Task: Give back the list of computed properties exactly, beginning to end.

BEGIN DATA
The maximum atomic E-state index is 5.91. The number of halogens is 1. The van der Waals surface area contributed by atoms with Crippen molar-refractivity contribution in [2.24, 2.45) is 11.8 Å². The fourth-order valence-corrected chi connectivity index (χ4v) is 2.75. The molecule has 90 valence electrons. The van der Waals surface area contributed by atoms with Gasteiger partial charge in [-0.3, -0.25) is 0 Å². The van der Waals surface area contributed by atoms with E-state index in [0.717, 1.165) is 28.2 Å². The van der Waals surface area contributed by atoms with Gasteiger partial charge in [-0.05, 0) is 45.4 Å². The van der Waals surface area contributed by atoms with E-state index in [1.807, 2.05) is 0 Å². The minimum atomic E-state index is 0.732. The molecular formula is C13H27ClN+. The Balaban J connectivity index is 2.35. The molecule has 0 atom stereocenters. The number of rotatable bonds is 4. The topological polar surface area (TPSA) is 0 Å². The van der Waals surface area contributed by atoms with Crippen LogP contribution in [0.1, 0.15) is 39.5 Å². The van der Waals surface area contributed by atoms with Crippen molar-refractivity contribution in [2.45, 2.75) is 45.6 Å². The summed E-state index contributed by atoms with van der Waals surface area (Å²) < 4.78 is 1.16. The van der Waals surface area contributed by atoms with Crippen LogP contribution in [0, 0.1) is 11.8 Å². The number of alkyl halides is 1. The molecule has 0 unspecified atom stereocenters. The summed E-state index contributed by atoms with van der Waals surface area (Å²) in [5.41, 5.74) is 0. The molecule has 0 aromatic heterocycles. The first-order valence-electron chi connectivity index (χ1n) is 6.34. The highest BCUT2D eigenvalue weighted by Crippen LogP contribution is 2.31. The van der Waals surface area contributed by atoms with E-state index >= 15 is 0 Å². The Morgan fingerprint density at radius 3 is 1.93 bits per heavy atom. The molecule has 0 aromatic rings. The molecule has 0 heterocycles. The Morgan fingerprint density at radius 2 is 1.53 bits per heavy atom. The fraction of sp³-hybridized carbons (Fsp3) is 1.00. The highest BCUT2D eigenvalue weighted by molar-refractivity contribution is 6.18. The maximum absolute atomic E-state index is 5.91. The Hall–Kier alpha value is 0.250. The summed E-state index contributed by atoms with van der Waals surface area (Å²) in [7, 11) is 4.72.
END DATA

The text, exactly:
The maximum atomic E-state index is 5.91. The number of halogens is 1. The van der Waals surface area contributed by atoms with Crippen molar-refractivity contribution in [2.24, 2.45) is 11.8 Å². The fourth-order valence-corrected chi connectivity index (χ4v) is 2.75. The molecule has 90 valence electrons. The van der Waals surface area contributed by atoms with Gasteiger partial charge in [-0.3, -0.25) is 0 Å². The van der Waals surface area contributed by atoms with E-state index in [0.717, 1.165) is 28.2 Å². The van der Waals surface area contributed by atoms with Gasteiger partial charge in [-0.05, 0) is 45.4 Å². The van der Waals surface area contributed by atoms with E-state index in [1.807, 2.05) is 0 Å². The minimum atomic E-state index is 0.732. The molecular formula is C13H27ClN+. The Balaban J connectivity index is 2.35. The molecule has 0 atom stereocenters. The number of rotatable bonds is 4. The topological polar surface area (TPSA) is 0 Å². The van der Waals surface area contributed by atoms with Crippen LogP contribution in [0.1, 0.15) is 39.5 Å². The van der Waals surface area contributed by atoms with Crippen molar-refractivity contribution in [2.45, 2.75) is 45.6 Å². The summed E-state index contributed by atoms with van der Waals surface area (Å²) < 4.78 is 1.16. The van der Waals surface area contributed by atoms with Crippen LogP contribution in [0, 0.1) is 11.8 Å². The number of alkyl halides is 1. The molecule has 0 unspecified atom stereocenters. The summed E-state index contributed by atoms with van der Waals surface area (Å²) in [5.41, 5.74) is 0. The molecule has 0 aromatic heterocycles. The first-order valence-electron chi connectivity index (χ1n) is 6.34. The highest BCUT2D eigenvalue weighted by Crippen LogP contribution is 2.31. The van der Waals surface area contributed by atoms with E-state index >= 15 is 0 Å². The Morgan fingerprint density at radius 3 is 1.93 bits per heavy atom. The molecule has 0 aromatic rings. The molecule has 0 heterocycles. The Morgan fingerprint density at radius 2 is 1.53 bits per heavy atom. The fraction of sp³-hybridized carbons (Fsp3) is 1.00. The highest BCUT2D eigenvalue weighted by molar-refractivity contribution is 6.18. The maximum absolute atomic E-state index is 5.91. The Hall–Kier alpha value is 0.250. The summed E-state index contributed by atoms with van der Waals surface area (Å²) in [7, 11) is 4.72.